Wild edible and medicinal plants like E. spectabilis M. Bieb., which contain natural ingredients rich in bioactive compounds (such as phenolics and flavonoids), have attracted attention due to their biological properties. They exhibit antioxidant activity and are considered as a good alternative to synthetic antioxidants (12). From this point of view, this work was designed to investigate the antioxidant activities of the aqueous, ethanolic and ethyl acetate extracts of E. spectabilis M. Bieb. and certain sulfur compounds.

Phytochemicals are the essence of plant-based drugs; the efficacy of their therapeutic role is directly proportional to the richness of these constituents in plants (31). In this study, the phytochemical consituents (e.g., alkaloids, flavonoids, phenolics etc.) present in E. spectabilis M. Bieb. varied in quantity. According to our results, it was found that the aqueous extract had the poor, the ethanolic extract had the moderate, and the ethyl acetate extract had the more quantity of alkaloids, flavonoids, protein, and tannins, respectively. On the other hand, anthraquinones and diterpenes were found to be of a higher degree in the ethanolic extract, while the aqueous extract was only rich in phenolics. All other phytochemical constituents in three extracts were detected in low or moderate quantities. The present findings are in line with the results on phytochemical screening wild plants previously published (13, 32).

In general, phenolics and flavonoids, ubiquitous in plants such as E. spectabilis M. Bieb., may play crucial roles owing to their antioxidant potentials as well as having beneficial health effects in the prevention of several diseases such as diabetes, cancer, gastrointestinal illnesses, and aging-related disorders (33, 34). In the current study, TPCs were found to be at their highest level in ethanolic extract, whereas TFCs were at their lowest level in aqueous extract of E. spectabilis M. Bieb. The present findings were inconsistent with those of Ozsoy et al., who reported that the aqueous extracts of Smilax excelsa L. and Amaranthus lividus L. had the highest TPC levels (35, 36). On the other hand, it was revealed by Peksel et al., that TPC levels of the alcoholic extract of Pistacia atlantica Desf. leaves were higher than those of ethyl acetate extracts (37). A study by Falahi et al., reported that E. spectabilis M.Bieb. extract had the highest TPC levels (591.00[+ or -]111.73 mg GA equivalent) and TFC levels (18.32[+ or -]2.30 mg GA equivalent) of the other five traditional Iranian wild edible plants (12). In the study conducted on E. himalaicus, it was reported that the aqueous extract contained more TPCs and TFCs than ethanolic extract (8). The discrepancies between the aforementioned reports and the current study regarding TPCs and TFCs of these extracts may be due to the different geographical origins of the plants as well as the tested part of the herbs.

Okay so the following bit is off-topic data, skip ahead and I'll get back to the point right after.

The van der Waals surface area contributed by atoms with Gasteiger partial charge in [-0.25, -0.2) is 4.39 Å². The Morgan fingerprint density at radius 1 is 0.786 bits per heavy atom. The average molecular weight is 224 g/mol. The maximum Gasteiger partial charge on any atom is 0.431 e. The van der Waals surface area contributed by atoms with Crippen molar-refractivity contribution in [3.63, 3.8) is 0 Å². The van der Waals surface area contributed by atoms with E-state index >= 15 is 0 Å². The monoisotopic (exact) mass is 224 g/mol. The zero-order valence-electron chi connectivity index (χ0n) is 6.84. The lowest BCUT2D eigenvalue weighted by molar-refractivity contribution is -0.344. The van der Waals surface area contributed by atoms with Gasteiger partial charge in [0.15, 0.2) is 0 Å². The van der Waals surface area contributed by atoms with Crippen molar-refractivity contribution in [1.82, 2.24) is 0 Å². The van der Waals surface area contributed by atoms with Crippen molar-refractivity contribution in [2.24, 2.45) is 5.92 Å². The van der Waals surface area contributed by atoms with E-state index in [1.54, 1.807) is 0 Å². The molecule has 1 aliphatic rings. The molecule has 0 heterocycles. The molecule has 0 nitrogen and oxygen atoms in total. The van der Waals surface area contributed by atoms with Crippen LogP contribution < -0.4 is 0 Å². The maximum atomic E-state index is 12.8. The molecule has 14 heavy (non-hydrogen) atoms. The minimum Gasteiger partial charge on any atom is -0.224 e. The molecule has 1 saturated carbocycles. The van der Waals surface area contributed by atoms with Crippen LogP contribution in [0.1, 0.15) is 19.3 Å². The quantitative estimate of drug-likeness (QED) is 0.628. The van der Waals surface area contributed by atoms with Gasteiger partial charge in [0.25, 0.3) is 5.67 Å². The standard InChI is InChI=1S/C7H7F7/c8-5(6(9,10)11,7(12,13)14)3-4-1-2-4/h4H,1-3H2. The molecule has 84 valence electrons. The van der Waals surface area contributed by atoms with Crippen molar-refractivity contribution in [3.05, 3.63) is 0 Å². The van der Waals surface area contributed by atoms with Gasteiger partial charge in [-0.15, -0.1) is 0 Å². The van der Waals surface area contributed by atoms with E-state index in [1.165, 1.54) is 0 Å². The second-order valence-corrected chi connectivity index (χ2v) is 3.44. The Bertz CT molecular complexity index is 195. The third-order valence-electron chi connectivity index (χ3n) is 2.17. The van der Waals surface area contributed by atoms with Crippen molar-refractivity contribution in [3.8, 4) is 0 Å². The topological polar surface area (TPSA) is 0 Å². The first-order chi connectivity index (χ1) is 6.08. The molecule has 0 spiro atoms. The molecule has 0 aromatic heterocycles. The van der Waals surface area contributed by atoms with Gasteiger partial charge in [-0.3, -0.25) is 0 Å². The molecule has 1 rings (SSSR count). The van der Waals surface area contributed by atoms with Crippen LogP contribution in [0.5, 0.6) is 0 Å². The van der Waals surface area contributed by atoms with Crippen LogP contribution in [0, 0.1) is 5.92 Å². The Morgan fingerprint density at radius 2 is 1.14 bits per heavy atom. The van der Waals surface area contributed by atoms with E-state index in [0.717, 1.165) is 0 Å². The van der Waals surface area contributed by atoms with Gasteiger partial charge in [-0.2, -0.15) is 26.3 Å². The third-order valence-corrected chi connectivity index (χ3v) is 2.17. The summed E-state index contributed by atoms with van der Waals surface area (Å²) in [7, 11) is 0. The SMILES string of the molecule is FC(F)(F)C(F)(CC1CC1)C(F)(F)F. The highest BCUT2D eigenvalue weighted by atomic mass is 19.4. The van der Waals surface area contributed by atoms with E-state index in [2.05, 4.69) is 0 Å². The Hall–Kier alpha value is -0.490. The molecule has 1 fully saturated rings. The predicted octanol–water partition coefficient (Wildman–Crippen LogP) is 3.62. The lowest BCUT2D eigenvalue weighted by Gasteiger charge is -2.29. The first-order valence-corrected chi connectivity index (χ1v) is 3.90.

The reducing power and CUPRAC tests provide a convenient, fast, and simple estimation of total phenolics in plant extracts, as well as the overall antioxidant capacity of plant tissue extracts (21). The FRAP test is also a simple, fast, cost-effective and widely used method that directly assesses the antioxidant potentials of the samples (38). According to our findings, the reducing power and CUPRAC values of both ethanolic and ethyl acetate extracts were higher than those of the aqueous extract. This is in line with the TPCs and TFCs of the same extracts. On the other hand, an increase in FRAP values of all extracts in terms of dose was consistent with TPCs of all extracts in this study. This is similar to the findings of Bernaert et al., (39). Of the sulfur compounds, ALA had a much better FRAP value than the standard compound. A possible explanation for this may be associated with the redox potential of ALA being lower than the ferric-ferrous couple (40). Other sulfur compounds showed weaker ferrous ion reducing capacity. This may be due to the low pH (pH 3.6) compared to the physiological pH. This low pH in the FRAP protocol may result in reducing capacity being suppressed depending on protonation on antioxidant compounds, hence providing lower antioxidant activity (41).